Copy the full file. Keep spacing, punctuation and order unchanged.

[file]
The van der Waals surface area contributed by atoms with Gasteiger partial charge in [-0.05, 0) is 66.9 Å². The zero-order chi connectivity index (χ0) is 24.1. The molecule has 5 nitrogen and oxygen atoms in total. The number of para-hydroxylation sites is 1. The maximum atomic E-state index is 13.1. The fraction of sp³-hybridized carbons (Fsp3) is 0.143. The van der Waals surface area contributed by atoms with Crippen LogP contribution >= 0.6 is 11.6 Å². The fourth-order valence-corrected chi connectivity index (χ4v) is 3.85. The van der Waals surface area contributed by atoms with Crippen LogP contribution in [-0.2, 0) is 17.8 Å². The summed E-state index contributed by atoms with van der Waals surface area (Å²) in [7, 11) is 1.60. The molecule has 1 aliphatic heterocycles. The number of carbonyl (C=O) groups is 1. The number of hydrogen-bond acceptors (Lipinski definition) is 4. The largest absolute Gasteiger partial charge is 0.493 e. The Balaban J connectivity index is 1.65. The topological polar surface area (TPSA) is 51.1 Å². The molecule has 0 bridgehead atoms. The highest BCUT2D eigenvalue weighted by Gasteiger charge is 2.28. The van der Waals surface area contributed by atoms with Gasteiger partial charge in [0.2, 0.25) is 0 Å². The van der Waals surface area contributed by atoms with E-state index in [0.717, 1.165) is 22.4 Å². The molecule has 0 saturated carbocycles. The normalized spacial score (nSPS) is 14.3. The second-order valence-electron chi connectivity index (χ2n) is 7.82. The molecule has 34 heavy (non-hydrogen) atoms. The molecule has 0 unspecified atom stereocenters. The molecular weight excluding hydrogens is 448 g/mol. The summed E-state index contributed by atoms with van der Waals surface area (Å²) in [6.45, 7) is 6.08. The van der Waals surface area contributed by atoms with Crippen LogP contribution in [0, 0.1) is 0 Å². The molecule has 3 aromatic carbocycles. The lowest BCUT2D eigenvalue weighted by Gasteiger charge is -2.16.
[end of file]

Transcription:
The van der Waals surface area contributed by atoms with Gasteiger partial charge in [-0.05, 0) is 66.9 Å². The zero-order chi connectivity index (χ0) is 24.1. The molecule has 5 nitrogen and oxygen atoms in total. The number of para-hydroxylation sites is 1. The maximum atomic E-state index is 13.1. The fraction of sp³-hybridized carbons (Fsp3) is 0.143. The van der Waals surface area contributed by atoms with Crippen LogP contribution >= 0.6 is 11.6 Å². The fourth-order valence-corrected chi connectivity index (χ4v) is 3.85. The van der Waals surface area contributed by atoms with Crippen LogP contribution in [-0.2, 0) is 17.8 Å². The summed E-state index contributed by atoms with van der Waals surface area (Å²) in [7, 11) is 1.60. The molecule has 1 aliphatic heterocycles. The number of carbonyl (C=O) groups is 1. The number of hydrogen-bond acceptors (Lipinski definition) is 4. The largest absolute Gasteiger partial charge is 0.493 e. The Balaban J connectivity index is 1.65. The topological polar surface area (TPSA) is 51.1 Å². The molecule has 0 bridgehead atoms. The highest BCUT2D eigenvalue weighted by Gasteiger charge is 2.28. The van der Waals surface area contributed by atoms with Gasteiger partial charge in [0.2, 0.25) is 0 Å². The van der Waals surface area contributed by atoms with E-state index in [0.717, 1.165) is 22.4 Å². The molecule has 0 saturated carbocycles. The normalized spacial score (nSPS) is 14.3. The second-order valence-electron chi connectivity index (χ2n) is 7.82. The molecule has 34 heavy (non-hydrogen) atoms. The molecule has 0 unspecified atom stereocenters. The molecular weight excluding hydrogens is 448 g/mol. The summed E-state index contributed by atoms with van der Waals surface area (Å²) in [6.45, 7) is 6.08. The van der Waals surface area contributed by atoms with Crippen LogP contribution in [0, 0.1) is 0 Å². The molecule has 3 aromatic carbocycles. The lowest BCUT2D eigenvalue weighted by Gasteiger charge is -2.16.